The Wingspan receives guest articles by Centennial students and staff about various subjects important to them and the community. Earlier this week we received a contribution from a former Wingspan writer, Diane Ijoma. We feel that it is important to share Diane’s piece with the community in light of today’s events recognizing diversity of all cultures.
– Sandy Eichhorn
Guest Writer: Diane Ijoma
It’s been over two weeks since the video that dominated Howard County headlines and conversations reverberated throughout the airwaves. In that time, what originated as banter among friends went on to affect hundreds, even thousands of hearts and minds beyond that dimly-lit room.
In many respects, the response has been very productive. I have been inspired by the energy to strive towards unity in the face of vitriol. In other areas, I have been slightly troubled by a sort of knee-jerk, instinctive dismissal of the notion that such ugliness could ever reside within these halls. Racism is not a Howard County problem, this belief states. It’s a Mount Hebron problem, perhaps a Glenelg problem, but certainly not a Centennial one. Somehow, this video has been used to, by contrast, paint Centennial as the beacon of the completely unified, flawless multicultural community.
In part, I understand this sentiment. It is hard to recognize and address the flaws within ourselves; projection can be comforting. In the face of such hate, the last thing we want to do is see any of that in our own community. However, these sentiments are harmful because, in addition to being, unfortunately, false, they work to silence and overshadow those who have significant negative experiences pertaining to these issues. It communicates a refusal to acknowledge what is real to members of the community, and perpetuates the feelings of disenfranchisement already present in certain groups. These actions have genuine consequences, and to illustrate them, I have decided to share a story of my own.
Months ago, before any racist video made national news, I was the only African-American sitting at a lunch table with several people, some of whom were my close friends. At lunch time, several of my male peers began making demeaning and offensive comments about different females at our school. When I voiced disapproval at these comments, I was met with disdain. Some time after that, these same people began making racially insensitive comments about specific African-Americans at our school, even going as far as referring to some of my friends as the “N-word”. It became fairly clear that in addition to insulting these people, these comments were intended to target me, intimidate me, and prevent me from being in their company. It worked. Soon, it got to a point where I developed anxiety on days where I would encounter these individuals, and as a result, I avoided lunch entirely. I felt alone and pushed out of a group in which I had previously felt comfortable. It was bad enough to hear these hurtful words, but the silence, and even laughter on the part of others seemed to amplify my hurt and discomfort.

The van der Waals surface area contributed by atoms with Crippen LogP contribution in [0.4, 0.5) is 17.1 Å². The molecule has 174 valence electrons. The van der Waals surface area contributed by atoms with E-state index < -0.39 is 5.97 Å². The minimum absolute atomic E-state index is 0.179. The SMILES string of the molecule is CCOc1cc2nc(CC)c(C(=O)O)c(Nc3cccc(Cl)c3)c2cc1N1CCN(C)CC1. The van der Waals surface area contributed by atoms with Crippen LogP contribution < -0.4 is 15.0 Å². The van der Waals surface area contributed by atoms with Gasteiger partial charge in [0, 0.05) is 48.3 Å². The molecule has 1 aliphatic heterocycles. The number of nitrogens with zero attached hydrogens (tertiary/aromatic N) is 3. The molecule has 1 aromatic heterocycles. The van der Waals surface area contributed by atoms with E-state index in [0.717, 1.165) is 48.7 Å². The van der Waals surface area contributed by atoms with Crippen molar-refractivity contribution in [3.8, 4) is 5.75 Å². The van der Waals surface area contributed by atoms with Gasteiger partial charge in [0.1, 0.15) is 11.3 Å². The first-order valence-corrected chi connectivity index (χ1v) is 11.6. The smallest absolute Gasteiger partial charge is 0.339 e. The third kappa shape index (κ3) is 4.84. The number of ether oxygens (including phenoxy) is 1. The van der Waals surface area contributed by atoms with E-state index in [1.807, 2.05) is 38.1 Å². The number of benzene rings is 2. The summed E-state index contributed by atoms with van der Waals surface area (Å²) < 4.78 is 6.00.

I had been prepared to forget this experience and pretend it never happened. However, in light of what has become such an intense dialogue about the power of our words, I’ve realized that in keeping silent, I am giving my own implicit nod of approval to destructive behavior. Instead, reaching out and having open conversations about these types of experiences with other students, teachers, and members of the administration has been incredibly enlightening. I have learned that I am far from the only one with this perspective, and that I am surrounded by so many people that share a want to listen to these narratives so they can use their influence to truly progress as a community. In addition, the dialogues that have ensued from my honesty have developed a mutual understanding that I believe is emblematic of positive change.
No, it’s not particularly easy to talk about being racially intimidated out of the cafeteria on a stage as public as this one, especially when many people view you as a no-nonsense, self- assured individual who works towards unity on a regular basis. The truth is, even the best of us can be affected by what may seem like casual, relatively harmless rhetoric. What is essential, however, is the knowledge that with optimism and courage, there is “light at the end of the tunnel”, a saying that is as trite as it is true. I hope that in speaking my truth, I can do my part to not only empower others to share their stories, but also facilitate a more open, honest conversation about these extremely difficult topics. To reach that goal, this is a small price to pay.
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